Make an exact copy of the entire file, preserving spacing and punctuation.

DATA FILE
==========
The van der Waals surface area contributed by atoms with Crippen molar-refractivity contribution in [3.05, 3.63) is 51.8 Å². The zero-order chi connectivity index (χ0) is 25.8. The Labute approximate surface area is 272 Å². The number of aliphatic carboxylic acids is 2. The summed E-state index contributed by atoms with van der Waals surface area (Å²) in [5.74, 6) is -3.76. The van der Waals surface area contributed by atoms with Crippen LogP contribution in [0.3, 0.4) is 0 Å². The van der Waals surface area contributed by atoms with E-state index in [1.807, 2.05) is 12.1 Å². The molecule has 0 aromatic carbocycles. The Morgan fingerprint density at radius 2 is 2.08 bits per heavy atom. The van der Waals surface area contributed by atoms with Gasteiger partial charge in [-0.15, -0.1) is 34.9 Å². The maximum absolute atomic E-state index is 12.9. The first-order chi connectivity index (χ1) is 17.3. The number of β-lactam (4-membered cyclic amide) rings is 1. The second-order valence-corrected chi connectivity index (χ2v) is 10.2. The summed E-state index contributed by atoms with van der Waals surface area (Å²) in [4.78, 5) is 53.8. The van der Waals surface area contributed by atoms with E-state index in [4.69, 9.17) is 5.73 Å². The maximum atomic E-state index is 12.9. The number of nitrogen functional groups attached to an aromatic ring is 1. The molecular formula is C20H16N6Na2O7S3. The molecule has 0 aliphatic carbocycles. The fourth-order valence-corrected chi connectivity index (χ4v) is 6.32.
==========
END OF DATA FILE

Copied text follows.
The van der Waals surface area contributed by atoms with Crippen molar-refractivity contribution in [3.05, 3.63) is 51.8 Å². The zero-order chi connectivity index (χ0) is 25.8. The Labute approximate surface area is 272 Å². The number of aliphatic carboxylic acids is 2. The summed E-state index contributed by atoms with van der Waals surface area (Å²) in [5.74, 6) is -3.76. The van der Waals surface area contributed by atoms with Crippen LogP contribution in [0.3, 0.4) is 0 Å². The van der Waals surface area contributed by atoms with E-state index in [1.807, 2.05) is 12.1 Å². The molecule has 0 aromatic carbocycles. The Morgan fingerprint density at radius 2 is 2.08 bits per heavy atom. The van der Waals surface area contributed by atoms with Gasteiger partial charge in [-0.15, -0.1) is 34.9 Å². The maximum absolute atomic E-state index is 12.9. The first-order chi connectivity index (χ1) is 17.3. The number of β-lactam (4-membered cyclic amide) rings is 1. The second-order valence-corrected chi connectivity index (χ2v) is 10.2. The summed E-state index contributed by atoms with van der Waals surface area (Å²) in [4.78, 5) is 53.8. The van der Waals surface area contributed by atoms with E-state index in [4.69, 9.17) is 5.73 Å². The maximum atomic E-state index is 12.9. The number of nitrogen functional groups attached to an aromatic ring is 1. The molecular formula is C20H16N6Na2O7S3. The molecule has 0 aliphatic carbocycles. The fourth-order valence-corrected chi connectivity index (χ4v) is 6.32.